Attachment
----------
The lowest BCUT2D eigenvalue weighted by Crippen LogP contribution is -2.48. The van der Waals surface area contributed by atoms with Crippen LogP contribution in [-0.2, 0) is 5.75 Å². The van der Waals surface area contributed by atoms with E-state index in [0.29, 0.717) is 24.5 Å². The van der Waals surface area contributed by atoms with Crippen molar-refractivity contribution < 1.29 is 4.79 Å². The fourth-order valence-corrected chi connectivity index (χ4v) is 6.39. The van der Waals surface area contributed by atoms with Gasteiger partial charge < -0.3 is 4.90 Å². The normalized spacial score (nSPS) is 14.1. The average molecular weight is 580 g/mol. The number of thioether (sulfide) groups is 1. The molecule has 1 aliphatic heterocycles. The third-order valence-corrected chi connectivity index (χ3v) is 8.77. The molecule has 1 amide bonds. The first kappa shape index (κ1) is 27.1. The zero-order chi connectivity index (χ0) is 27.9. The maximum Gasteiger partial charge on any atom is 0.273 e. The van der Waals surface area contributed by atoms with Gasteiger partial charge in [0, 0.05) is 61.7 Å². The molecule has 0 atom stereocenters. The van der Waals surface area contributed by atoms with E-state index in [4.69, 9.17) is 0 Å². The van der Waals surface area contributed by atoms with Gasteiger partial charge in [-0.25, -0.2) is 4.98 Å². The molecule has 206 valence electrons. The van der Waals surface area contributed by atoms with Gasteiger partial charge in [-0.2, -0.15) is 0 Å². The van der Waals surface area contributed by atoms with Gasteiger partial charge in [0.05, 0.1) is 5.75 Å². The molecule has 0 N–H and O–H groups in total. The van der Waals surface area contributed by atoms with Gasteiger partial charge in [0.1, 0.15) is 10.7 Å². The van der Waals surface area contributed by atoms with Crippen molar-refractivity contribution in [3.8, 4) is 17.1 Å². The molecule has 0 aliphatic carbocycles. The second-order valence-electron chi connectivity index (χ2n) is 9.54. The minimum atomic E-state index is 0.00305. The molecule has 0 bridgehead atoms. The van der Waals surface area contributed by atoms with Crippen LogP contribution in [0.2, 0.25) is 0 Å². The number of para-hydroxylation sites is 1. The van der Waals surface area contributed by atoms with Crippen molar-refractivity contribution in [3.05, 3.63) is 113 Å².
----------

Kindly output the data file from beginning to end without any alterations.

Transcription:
The lowest BCUT2D eigenvalue weighted by Crippen LogP contribution is -2.48. The van der Waals surface area contributed by atoms with Crippen LogP contribution in [-0.2, 0) is 5.75 Å². The van der Waals surface area contributed by atoms with E-state index in [0.29, 0.717) is 24.5 Å². The van der Waals surface area contributed by atoms with Crippen molar-refractivity contribution < 1.29 is 4.79 Å². The fourth-order valence-corrected chi connectivity index (χ4v) is 6.39. The van der Waals surface area contributed by atoms with Gasteiger partial charge < -0.3 is 4.90 Å². The normalized spacial score (nSPS) is 14.1. The average molecular weight is 580 g/mol. The number of thioether (sulfide) groups is 1. The molecule has 1 aliphatic heterocycles. The third-order valence-corrected chi connectivity index (χ3v) is 8.77. The molecule has 1 amide bonds. The first kappa shape index (κ1) is 27.1. The zero-order chi connectivity index (χ0) is 27.9. The maximum Gasteiger partial charge on any atom is 0.273 e. The van der Waals surface area contributed by atoms with Gasteiger partial charge in [0, 0.05) is 61.7 Å². The molecule has 0 atom stereocenters. The van der Waals surface area contributed by atoms with E-state index in [4.69, 9.17) is 0 Å². The van der Waals surface area contributed by atoms with Gasteiger partial charge in [-0.25, -0.2) is 4.98 Å². The molecule has 206 valence electrons. The van der Waals surface area contributed by atoms with Gasteiger partial charge in [-0.2, -0.15) is 0 Å². The van der Waals surface area contributed by atoms with Gasteiger partial charge in [0.05, 0.1) is 5.75 Å². The molecule has 0 N–H and O–H groups in total. The van der Waals surface area contributed by atoms with Gasteiger partial charge in [0.1, 0.15) is 10.7 Å². The van der Waals surface area contributed by atoms with Crippen molar-refractivity contribution in [3.8, 4) is 17.1 Å². The molecule has 0 aliphatic carbocycles. The second-order valence-electron chi connectivity index (χ2n) is 9.54. The minimum atomic E-state index is 0.00305. The molecule has 0 bridgehead atoms. The van der Waals surface area contributed by atoms with Crippen LogP contribution in [0.2, 0.25) is 0 Å². The number of para-hydroxylation sites is 1. The van der Waals surface area contributed by atoms with Crippen molar-refractivity contribution in [3.05, 3.63) is 113 Å².